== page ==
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Business ethics from a historical perspective

This paper proposes three periodisations in the history of business ethics. Different styles and kinds of discourse were produced in each of the periods. The first includes the broader social critiques of the period of industrialisation. The Fordist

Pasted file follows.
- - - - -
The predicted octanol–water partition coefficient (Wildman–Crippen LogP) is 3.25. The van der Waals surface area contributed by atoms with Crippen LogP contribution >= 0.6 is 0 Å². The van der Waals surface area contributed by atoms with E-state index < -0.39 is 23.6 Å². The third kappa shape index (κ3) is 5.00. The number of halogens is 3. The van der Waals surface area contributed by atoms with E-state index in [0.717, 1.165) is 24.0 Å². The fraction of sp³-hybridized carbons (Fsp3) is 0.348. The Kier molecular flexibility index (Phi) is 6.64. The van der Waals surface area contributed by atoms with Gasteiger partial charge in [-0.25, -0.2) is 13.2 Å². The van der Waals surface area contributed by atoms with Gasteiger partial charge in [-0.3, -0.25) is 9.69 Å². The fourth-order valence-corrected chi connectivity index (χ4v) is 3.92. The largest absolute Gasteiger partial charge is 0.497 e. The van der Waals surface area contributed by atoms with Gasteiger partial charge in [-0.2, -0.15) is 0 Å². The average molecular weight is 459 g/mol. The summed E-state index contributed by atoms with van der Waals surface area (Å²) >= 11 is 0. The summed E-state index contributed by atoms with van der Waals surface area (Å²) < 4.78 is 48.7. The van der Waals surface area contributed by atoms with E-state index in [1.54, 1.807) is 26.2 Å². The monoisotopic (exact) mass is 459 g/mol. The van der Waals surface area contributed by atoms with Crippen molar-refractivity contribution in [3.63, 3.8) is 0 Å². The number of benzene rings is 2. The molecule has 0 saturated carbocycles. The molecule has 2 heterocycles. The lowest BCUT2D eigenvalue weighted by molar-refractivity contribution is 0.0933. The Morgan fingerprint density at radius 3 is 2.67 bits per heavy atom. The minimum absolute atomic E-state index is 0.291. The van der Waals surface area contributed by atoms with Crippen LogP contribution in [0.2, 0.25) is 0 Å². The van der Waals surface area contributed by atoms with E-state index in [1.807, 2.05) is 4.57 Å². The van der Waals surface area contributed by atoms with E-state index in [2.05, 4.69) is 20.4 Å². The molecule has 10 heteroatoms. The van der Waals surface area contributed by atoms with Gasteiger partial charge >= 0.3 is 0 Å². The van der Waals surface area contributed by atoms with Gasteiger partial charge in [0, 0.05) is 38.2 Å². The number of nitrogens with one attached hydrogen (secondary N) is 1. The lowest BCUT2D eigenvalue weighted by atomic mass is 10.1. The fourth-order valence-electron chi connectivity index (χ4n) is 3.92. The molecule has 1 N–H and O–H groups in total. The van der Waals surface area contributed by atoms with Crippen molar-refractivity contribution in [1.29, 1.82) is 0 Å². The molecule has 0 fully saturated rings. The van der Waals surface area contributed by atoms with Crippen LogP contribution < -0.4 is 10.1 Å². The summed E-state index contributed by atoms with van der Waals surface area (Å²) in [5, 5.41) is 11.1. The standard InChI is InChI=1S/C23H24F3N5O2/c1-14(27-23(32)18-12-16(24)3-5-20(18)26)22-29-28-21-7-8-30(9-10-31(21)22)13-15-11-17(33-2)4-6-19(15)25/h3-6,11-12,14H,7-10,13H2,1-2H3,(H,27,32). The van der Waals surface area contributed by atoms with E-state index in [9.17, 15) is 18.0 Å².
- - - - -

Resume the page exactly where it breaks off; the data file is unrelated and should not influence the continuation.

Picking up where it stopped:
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  Business ethics from a historical perspective  Bernard Mees, RMIT University Abstract This paper proposes three periodisations in the history of business ethics. Different styles andkinds of discourse were produced in each of the periods. The first includes the broader socialcritiques of the period of industrialisation. The Fordist era, on the other hand, produced thefirst attempts to describe the social responsibilities of business and standards of businessconduct. The last, the post-Fordist period, saw the application of ethical theory to businessmatters. Page 1 of 6ANZMAC 2009  Business ethics from a historical perspective Business ethics seems to have no history. It is one of the stranger aspects of a discipline thatroutinely invokes the names of long-dead philosophers that its history seems murky,unresolved. Business ethics textbooks will sometimes include a brief survey of the (potted)history of business ethics, but rarely do their accounts agree with each other -- in fact somereport narratives which seem to have very little to do with business at all. There appears to bea consensus that in some way business ethics simply did not exist before the 1970s(McMahon 2002). Others appear to think that philosophers such as Aristotle spent timeexpounding on the ethics of business. There are even those who propose to find ethics in allparts of business -- what might be considered a glib understanding from a historical andconceptual perspective. Cultural theorists may rightly believe that everything is of semioticvalue and some moralists see ethical issues in all parts of daily life. Yet to describe businessethics in terms of universal experience is surely to rob the discipline of focus, not to mentionto make it sui generis in terms of the broader history of ideas.It seems to me that there are three broad periods which we might reasonably think of asepochal in business ethics. A fortune honestly made was considered a virtue in ancient Greek tradition, but there is no sense of a particularly nuanced or developed tradition of businessethics in classical philosophy. Yes, the ancient Greeks were a mercantile race, but no, theethics of business practice does not seem to have been of much concern in the writings of ancient philosophers which have come down to us today. The medieval censors throughwhom we experience such ancient writers may simply have judged business ethics trivial. Butthere is no sense from St Thomas Aquinas that he had any classical predecessors when heconsidered the notion of what was a just price in his Summa Theologica (ed. O’Sullivan1952). Aquinas would seem to be the founder of business ethics, at least in terms of acontinuous tradition of a considered ethics of fairness in business activity.If you were angry with a customer, rival or supplier in the ancient world, you could usuallygo to a court to seek redress -- but this, then, was a matter of law, not ethics. Similarly, youcould go to a magician and get them to compose a curse on those who you reckoned hadslighted you -- and it was typical that ancient curses would justify why their commissionershad ordered them made (Gager 1992). But like the Confucian texts which warn of theperfidious nature of merchants, it would seem perverse indeed to attempt to see a rudimentaryform of business ethics in such expressions. And although the Prophet Mohammed was abusinessman, a continuous Koranic tradition of business ethics seems an equally fraughtnotion. Instead it seems that the beginnings of a considered tradition of business ethics mustbe sought in late medieval Italy, the home of the artistic and scientific renaissance thataccompanied the rebirth of European trade.Aquinas’s just price theory was followed by a series of further writings on how a goodChristian might undertake business honourably. Indeed medievalists could point to thewritings of a Christine de Pizan (trans. Lawson 2003) or one of the many medieval trademanuals for signs of an ethical facet to business literature already in Aquinas’s era. But unlikehis early-modern continuator Johannes Nider (trans. Reeves 1966), Aquinas was the king of Christian philosophers, aiming to reconcile as he did the Greek tradition (as articulated inAristotle) with the teachings of Scripture. Although Christian philosophers are often writtenout of ethics texts today, Aquinas remains a towering figure in the history of Westernphilosophy (Stump 2003).Immanuel Kant is the figure who has most clearly usurped the position of Aquinas, butdespite the constant recourse to Kantian approaches in modern business courses, the Germanidealist  par excellence had little interest in business philosophy (cf. Bowie 1997). Indeed hisage could be said to be the one which swept away the Aquinan tradition, and it was in Page 2 of 6ANZMAC 2009  reaction to this new amorality that the first major development in Western business ethicsemerged. After all, the three “ethics” which have traditionally been seen as underlying theemergence of capitalism could all be seen to undermine Aquinas’s notion of just price. Themarket ethic of (moral philosopher) Adam Smith could be seen as an excuse to let marketforces decide what a just price was. The liberty ethic of John Locke similarly seemed to someto be a tacit justification for self-centeredness. Even the more crucial focus on (or justificationof) acquisitiveness that Max Weber thought to see explained in Calvinist theology seemed togrant the accumulation of capital a moral legitimacy that could outstrip other concerns of ethicality (Wren and Bedeian 2009). If work was good for the soul, the sweatshop couldvalidly be seen as a moral reformatory. The moral value now attributed to work could justifyreform through hard labour. As the motto of the Nazi concentrations camps had it  Arbeit macht Frei , work makes you free.The perverse moralities preached by the first noveau capitalists of the Britain of theindustrial revolution alarmed many contemporary observers. A new form of business ethicsarose as a critique of the Dickensian norms which had emerged in the land of Manchesterism.Socialism arose as a moral critique of the perversities which had arisen in the new society. Itshould not be forgotten that Engels’s first work (1845) was penned after a visit to Manchester.It was also Manchester, the first capital of industrialism, that proved the intellectual tryingground of Welshman Robert Owen. Owen was the first management thinker to outline acomprehensive ethical vision for his workforce. A utopian visionary, his famous communalistexperiment at New Lanark brought him fame throughout Europe and was based around hisvision of a new moral order. And it was clearly a moral order based on an experience of factory life that Owen took as his main point of departure (Owen 1857-58, Donnachie 2000).Owen was a confident of Jeremy Bentham, and although neither as utilitarian nor atheisticas his more famous fellow, Owen outlined a clear moral vision for capitalists and managersduring his time at New Lanark. His  New Moral World  of 1836 could well be considered thefirst major contribution to business ethics, except that Owen was not satisfied with rethinkingthe ethical bases of business, but extended his critique to the whole of British society. Owenfounded the British Co-operative movement, established a system of labour exchanges,lobbied for the introduction of the first Factory Act and for paying labourers just wages(Harrison 1969). But a sustained historiography of business ethics did not continue on afterhis death. If anything the reverse might be said to have been true -- socialism instead becameincreasingly seen as a movement in opposition to business, particularly so as a decidedlyAmerican twang began to emerge in reckonings of capitalist values.Much as Britain’s much earlier industrialisation lead to the emergence of all sorts of socialand governmental failures, American businessmen of the nineteenth century seemed morethan intent on revisiting the mistakes of their Transatlantic cousins than learning from them.Visions of children labouring in sweatshops are part-and-parcel of American industrialisationwell after such moral blemishes had been outlawed in Britain. Indeed the era of the US robberbarons still proves welcome fodder for revisionist historians, as the American equivalents of the Cadburys and Leverhulmes are re-excavated and the perfidious influence of Spencerismand Fordism are downplayed (Josephson 1934, Folsom 1987). The rise of Americanphilanthropists such as Andrew Carnegie and John D. Rockerfeller Sr. are rarely seen bymodern apologists of American business frailty as examples of what Marx and Engels deridedas self-serving philanthropy (e.g. Wren and Bediean 2009). But the remarkable bequests of such men (not to mention the emergence of the Community Chest movement) are often seenas the roots of an American business ethics that was more prominent, more organised andmainstream than any lesson Great Britain had to offer.Railroad journalist Henry Poor (of Standard and Poor’s) served as some kind of businessconscience in the ante-bellum era (Chandler 1956). Yet it was not until the days of Frederick  Page 3 of 6ANZMAC 2009  W. Taylor that a true historiography of business ethics might be said to have emerged in USexperience (Schwartz 2007). And oddly enough, it was the father of the cash bonus, HenryGantt, who might be claimed to be the first American business ethicist. Among the reams of papers he produced on factory management, Gantt was one of the first to articulate a clearargument for business to assume social responsibilities. More than just appealing to the notionof entrepreneurial philanthropy, Gantt argued that businesses had to adopt a broader socialrole -- anything to see off the rising threat of Communism (Gantt 1919, Wren and Bedeian2009:165).Marx had finally re-entered the discourse of business ethics as a new age of Americanethical understandings of management and business emerged. But the father of US businessethics was clearly not (at least in a continuous discursive manner) the exceptionallyproductive Mr Gantt. It was Chester Barnard, the first American theorist of organisations,who is most strongly to be connected with the emergence of a continuous discourse of business ethics. Barnard’s 1938 classic, The Functions of the Executive , features two of themost important contributions ever to be made to the field of business morality (Schwarz2007).Barnard developed the ideas which came together as the Functions from a variety of mostly unacknowledged sources. It is hard today, then, to pin down precisely what was hisinspiration for his theory of moral leadership. Barnard’s account of the connection betweenethics and the role of executives is the foundational articulation of ethical leadership inbusiness. Although he does not use expressions such as “tone at the top”, Barnard’s theory of moral leadership encapsulates the basic notion of this crucial theory of business ethics in amanner that few would find much fault with today.Barnard’s theory did not stop with the modelling of ethical behaviours by those at the top,however, but extended to expectations of employees in all aspects of business behaviour. ForBarnard this clearly extended also to what we now routinely describe as stakeholders -- aword that Barnard would not have recognised in his day. But Barnard’s theory of moralleadership extended to all parties involved in his formal model of organization -- internal,external, top to bottom. Barnard can be said, without too much rewriting of history, to havealso invented the stakeholder model of the firm.Barnard did not stop, however, with the Functions of the Executive . In a largely forgottenpaper from 1958, he also articulated what he considered to be the ‘Elementary principles of business morals’. This contribution was published long before business ethics was apparentlyfounded in the 1970s (as many textbooks would have us believe) -- and long before appliedethical philosophy began to appear in business courses. Indeed Barnard was not the onlyleading proponent of business ethics of his generation. Courses in business ethics werealready being taught at some Ivy League universities by the 1950s and works like HowardBowen’s Social Responsibilities of the Businessman (1953) also left their mark (cf. Wren andBedeian 2009). Although many members of the generation born after the Second World Warlike to reinvent history to suit a particular generational narrative, business ethics is a discourseof American management thought that well predates the passing of US environmentallegislation and the Foreign Corrupt Practices Act in 1977.These new efforts of legislators to reign in unethical business practice emerged in light of awholesale assault on traditional American business practice. Although Milton Friedman’sfamous 1970 article in the  New York Times Magazine is sometimes cited as articulating a‘classical’ theory of business ethics, it might better be described as a ‘reactionary’understanding. Friedman was (with Peter Drucker) one of the foremost public critics of thecall of leftwing thinkers for US business to behave more responsibly. From consumer activistRalph Nader (cf. Nader 1965) to economist J.K Galbraith (1958, 1967), a chorus of critics of American business had emerged. Friedman and Drucker (see, esp., Drucker 1981) served as Page 4 of 6ANZMAC 2009  apologists for business practice at a time when reform was becoming a siren call (Hoffmannand Moore 1982, Schwartz 1998, Carroll 1999). Keith Davis summarised the two sides of thedebate in a 1973 article as the many voices calling for a reassessment of business educationfrom the 1960s (Davis 1960, Baumhart 1961, 1968, Walton 1967, Carr 1968) found muchmore acceptance as US universities (in general) became less reactive to the criticisms of anew generation (cf. also the dissertation of McGraw 1969). No longer would the call forbusiness ethics seem ‘subversive’ as the first business ethics textbooks emerged, and nameslike Bowie, Carroll and Freeman emerged to take up Barnard’s by now long-forgotten call.The third period of business ethics can be more readily be tracked through the pages of business journals such as the  Journal of Business Ethics (founded in 1982) and  Ethikos  (founded in 1987). The first editions of textbooks such as those by Beauchamp and Bowie(1979) and De George (1982) also now appeared as did the first applications of formal ethicalargument to business practice. Continuing debates concerning whether business ethics shouldbe taught in electives or throughout the curriculum seem to show a discipline asserting itspresence in an evermore confident manner. As Peter Singer writes in his Practical Ethics  (1979), when he was an undergraduate in philosophy, ethics seemed more a concern of intellectual aesthetes than it was something that could be seem as practical. It is perhaps thisdevelopment that can be seen so clearly in business ethics today with its studies of ethicaldecision-making, ethics codes and what precisely may constitute an ethical organisation. References Barnard, C.I. 1934, The Functions of the Executive , Harvard University Press, Cambridge,Mass.Barnard, C.I. 1958, ‘Elementary conditions of business morals’, California Management  Review 1/1, 1-13.Baumhart, R.C. 1961, ‘How ethical are businessmen?’,  Harvard Business Review 39/4, 6-19and 156-76.Baumhardt, R.C. 1968,  Ethics in Business , Holt, Rineholt and Winston, New York.Beauchamp, T.L. and Bowie, N.E. (ed.) 1979,  Ethical Theory and Business , Prentice Hall,Englewood Cliffs, NJ.Bowen, H.T. 1953, Social Responsibilities of the Businessman , Harper & Bros, New York.Bowie, N.E. 1997,  Business Ethics: A Kantian perspective , Blackwell, Maiden, Mass.Carr, A.Z. 1968, ‘Is business bluffing ethical?’,  Harvard Business Review 46/1, 143-53.Carroll, A.B. 1999, ‘Corporate social responsibility: evolution of a definitional construct’,  Business and Society 38, 268-95.Chandler, A.D. Jr. 1956,  Henry Varnum Poor: Business editor, analyst and reformer  , HarvardUniversity Press, Cambridge, Mass.Davis, K. 1960, ‘Can business afford to ignore social responsibilities?’, California Management Review 2/2, 70-76.Davis, K. 1973, ‘The case for and against business assumptions of social responsibility’,  Academy of Management Journal 16/6, pp. 312-22.De George, R.T. 1982,  Business Ethics , MacMillan, New York.Donnachie, I.L. 2000,  Robert Owen: Owen of New Lanark and New Harmony , Tuckwell, EastLinton.Drucker, P.F. 1981, ‘Can there be “business ethics”?, The Public Interest 63/2, 18-36.Engels, F. 1845,  Die Lage der arbeitenden Klasse in England; nach eigner Anschauung und authentischen Quellen , Wigand, Leipzig.Folsom, B.W. Jr. 1987,  Entrepreneurs vs. the State: A new look at the rise of big business in America, 1840-1920 , Young America’s Foundation, Herndon, VA. Page 5 of 6ANZMAC 2009